[]    | 5    | []
        1..4  | 5    | [[1, 2, 3, 4]]
        1..7  | 3    | [1..3, 3..5, 5..7]
        1..6  | 4    | [1..4, 3..6]
        1..9  | 4    | [1..4, 3..6, 5..8, 7..9]
        1..10 | 4    | [1..4, 3..6, 5..8, 7..10]
        1..11 | 4    | [1..4, 3..6, 5..8, 7..10, 9..11]
    }

    def "Sliding window of #input with size #size and gap of #gap is #output"() {
        expect:
        input.stream().collect(sliding(size, size + gap)) == output

        where:
        input | size | gap | output
        []    | 5    | 1   | []
        1..9  | 4    | 2   | [1..4, 7..9]
        1..10 | 4    | 2   | [1..4, 7..10]
        1..11 | 4    | 2   | [1..4, 7..10]
        1..12 | 4    | 2   | [1..4, 7..10]
        1..13 | 4    | 2   | [1..4, 7..10, [13]]
        1..13 | 5    | 1   | [1..5, 7..11, [13]]
        1..12 | 5    | 3   | [1..5, 9..12]
        1..13 | 5    | 3   | [1..5, 9..13]
    }

    def "Sampling #input taking every #nth th element is #output"() {
        expect:
        input.stream().collect(sliding(1, nth)) == output

        where:
        input  | nth | output
        []     | 1   | []
        []     | 5   | []
        1..3   | 5   | [[1]]
        1..6   | 2   | [[1], [3], [5]]
        1..10  | 5   | [[1], [6]]
        1..100 | 30  | [[1], [31], [61], [91]]
    }
}

Using data driven tests in Spock I managed to write almost 40 test cases in no-time, succinctly describing all requirements. I hope these are clear for you, even if you haven’t seen this syntax before. I already assumed existence of handy factory methods:

public class CustomCollectors {

    public static <T> Collector<T, ?, List<List<T>>> sliding(int size) {
        return new SlidingCollector<>(size, 1);
    }

    public static <T> Collector<T, ?, List<List<T>>> sliding(int size, int step) {
        return new SlidingCollector<>(size, step);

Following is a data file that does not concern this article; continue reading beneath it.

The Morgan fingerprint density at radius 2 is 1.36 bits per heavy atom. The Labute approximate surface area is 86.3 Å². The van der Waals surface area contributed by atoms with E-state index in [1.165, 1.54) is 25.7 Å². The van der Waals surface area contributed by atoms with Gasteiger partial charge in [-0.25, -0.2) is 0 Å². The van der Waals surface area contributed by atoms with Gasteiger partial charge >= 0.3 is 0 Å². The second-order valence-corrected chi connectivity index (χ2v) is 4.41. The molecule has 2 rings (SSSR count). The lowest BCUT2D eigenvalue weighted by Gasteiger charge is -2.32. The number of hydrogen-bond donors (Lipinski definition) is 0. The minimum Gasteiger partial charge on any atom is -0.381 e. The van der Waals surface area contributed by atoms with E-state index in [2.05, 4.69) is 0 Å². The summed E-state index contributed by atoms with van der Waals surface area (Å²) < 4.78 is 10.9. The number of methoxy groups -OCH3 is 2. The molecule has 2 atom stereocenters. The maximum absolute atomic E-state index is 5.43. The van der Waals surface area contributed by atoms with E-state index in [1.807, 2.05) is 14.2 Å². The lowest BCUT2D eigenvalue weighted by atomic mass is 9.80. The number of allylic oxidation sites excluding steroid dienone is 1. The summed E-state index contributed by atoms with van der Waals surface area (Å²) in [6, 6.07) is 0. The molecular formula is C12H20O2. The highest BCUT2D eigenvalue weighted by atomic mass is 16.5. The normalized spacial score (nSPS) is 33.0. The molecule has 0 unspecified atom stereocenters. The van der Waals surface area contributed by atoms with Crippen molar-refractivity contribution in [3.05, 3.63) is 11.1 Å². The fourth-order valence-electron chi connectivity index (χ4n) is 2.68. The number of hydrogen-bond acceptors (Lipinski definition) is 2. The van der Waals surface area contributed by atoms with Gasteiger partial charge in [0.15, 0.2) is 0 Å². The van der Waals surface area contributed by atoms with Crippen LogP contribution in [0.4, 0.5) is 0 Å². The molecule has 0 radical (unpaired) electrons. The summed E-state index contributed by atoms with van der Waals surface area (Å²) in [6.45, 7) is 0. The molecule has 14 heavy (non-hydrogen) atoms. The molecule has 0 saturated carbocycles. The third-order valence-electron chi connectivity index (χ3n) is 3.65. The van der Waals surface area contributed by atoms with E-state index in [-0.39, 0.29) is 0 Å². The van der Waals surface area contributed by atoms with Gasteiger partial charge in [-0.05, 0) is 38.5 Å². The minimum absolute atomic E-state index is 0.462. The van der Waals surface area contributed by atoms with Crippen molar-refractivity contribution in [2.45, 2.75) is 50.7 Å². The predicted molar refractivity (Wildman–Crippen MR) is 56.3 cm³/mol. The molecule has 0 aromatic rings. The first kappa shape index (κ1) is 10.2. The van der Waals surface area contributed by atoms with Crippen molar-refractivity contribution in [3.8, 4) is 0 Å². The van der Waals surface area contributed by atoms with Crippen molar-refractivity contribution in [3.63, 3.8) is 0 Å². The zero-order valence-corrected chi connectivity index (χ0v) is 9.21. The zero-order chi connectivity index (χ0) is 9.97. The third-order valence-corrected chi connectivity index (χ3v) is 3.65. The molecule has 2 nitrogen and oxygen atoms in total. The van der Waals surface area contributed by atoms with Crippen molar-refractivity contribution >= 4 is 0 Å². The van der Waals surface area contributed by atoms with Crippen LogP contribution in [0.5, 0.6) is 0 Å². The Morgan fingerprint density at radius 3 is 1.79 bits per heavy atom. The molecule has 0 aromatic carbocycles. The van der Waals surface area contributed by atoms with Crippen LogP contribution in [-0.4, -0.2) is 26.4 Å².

}

}

The fact that collectors receive items one after another makes are job harder. Of course first collecting the whole list and sliding over it would have been easier, but sort of wasteful. Let’s build result iteratively. I am not even pretending this task can be parallelized in general, so I’ll leave combiner() unimplemented:

public class SlidingCollector<T> implements Collector<T, List<List<T>>, List<List<T>>> {

    private final int size;
    private final int step;
    private final int window;
    private final Queue<T> buffer = new ArrayDeque<>();
    private int totalIn = 0;

    public SlidingCollector(int size, int step) {
        this.size = size;
        this.step = step;
        this.window = max(size, step);
    }

    @Override
    public Supplier<List<List<T>>> supplier() {
        return ArrayList::new;
    }

    @Override
    public BiConsumer<List<List<T>>, T> accumulator() {
        return (lists, t) -> {
            buffer.offer(t);
            ++totalIn;
            if (buffer.size() == window) {
                dumpCurrent(lists);
                shiftBy(step);
            }
        };
    }

    @Override
    public Function<List<List<T>>, List<List<T>>> finisher() {
        return lists -> {
            if (!buffer.isEmpty()) {
                final int totalOut = estimateTotalOut();
                if (totalOut > lists.size()) {
                    dumpCurrent(lists);
                }
            }
            return lists;
        };
    }

    private int estimateTotalOut() {
        return max(0, (totalIn + step - size - 1) / step) + 1;
    }

    private void dumpCurrent(List<List<T>> lists) {
        final List<T> batch = buffer.stream().limit(size).collect(toList());
        lists.add(batch);
    }

    private void shiftBy(int by) {
        for (int i = 0; i < by; i++) {
            buffer.remove();
        }
    }

    @Override
    public BinaryOperator<List<List<T>>> combiner() {
        return (l1, l2) -> {
            throw new UnsupportedOperationException("Combining not possible");
        };
    }

    @Override
    public Set<Characteristics> characteristics() {
        return EnumSet.noneOf(Characteristics.class);
    }

}

I spent quite some time writing this implementation, especially correct finisher() so don’t be frightened. The crucial part is a buffer that collects items until it can form one sliding window. Then “oldest” items are discarded and window slides forward by step. I am not particularly happy with this implementation, but tests are passing. sliding(N)(synonym to sliding(N, 1)) will allow calculating moving average of N items. sliding(N, N) splits input into batches of size Nsliding(1, N) takes every N-th element (samples). I hope you’ll find this collector useful, enjoy!